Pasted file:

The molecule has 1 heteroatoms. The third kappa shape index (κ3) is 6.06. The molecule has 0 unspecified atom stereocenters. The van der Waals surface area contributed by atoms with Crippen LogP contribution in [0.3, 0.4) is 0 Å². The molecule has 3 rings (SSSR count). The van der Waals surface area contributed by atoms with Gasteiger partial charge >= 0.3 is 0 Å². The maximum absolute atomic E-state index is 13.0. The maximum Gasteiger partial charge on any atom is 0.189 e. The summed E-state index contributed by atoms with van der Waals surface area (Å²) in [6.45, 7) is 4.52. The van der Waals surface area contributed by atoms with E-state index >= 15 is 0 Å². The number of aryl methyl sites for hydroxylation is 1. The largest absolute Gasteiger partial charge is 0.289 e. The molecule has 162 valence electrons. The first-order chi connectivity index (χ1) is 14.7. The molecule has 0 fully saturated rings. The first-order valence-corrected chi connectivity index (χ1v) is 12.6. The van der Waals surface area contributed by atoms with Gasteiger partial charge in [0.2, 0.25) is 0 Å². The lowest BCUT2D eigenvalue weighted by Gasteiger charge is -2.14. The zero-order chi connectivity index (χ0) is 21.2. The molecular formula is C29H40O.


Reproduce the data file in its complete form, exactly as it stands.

The molecule has 1 heteroatoms. The third kappa shape index (κ3) is 6.06. The molecule has 0 unspecified atom stereocenters. The van der Waals surface area contributed by atoms with Crippen LogP contribution in [0.3, 0.4) is 0 Å². The molecule has 3 rings (SSSR count). The van der Waals surface area contributed by atoms with Gasteiger partial charge >= 0.3 is 0 Å². The maximum absolute atomic E-state index is 13.0. The maximum Gasteiger partial charge on any atom is 0.189 e. The summed E-state index contributed by atoms with van der Waals surface area (Å²) in [6.45, 7) is 4.52. The van der Waals surface area contributed by atoms with E-state index >= 15 is 0 Å². The number of aryl methyl sites for hydroxylation is 1. The largest absolute Gasteiger partial charge is 0.289 e. The molecule has 162 valence electrons. The first-order chi connectivity index (χ1) is 14.7. The molecule has 0 fully saturated rings. The first-order valence-corrected chi connectivity index (χ1v) is 12.6. The van der Waals surface area contributed by atoms with Gasteiger partial charge in [0.2, 0.25) is 0 Å². The lowest BCUT2D eigenvalue weighted by Gasteiger charge is -2.14. The zero-order chi connectivity index (χ0) is 21.2. The molecular formula is C29H40O.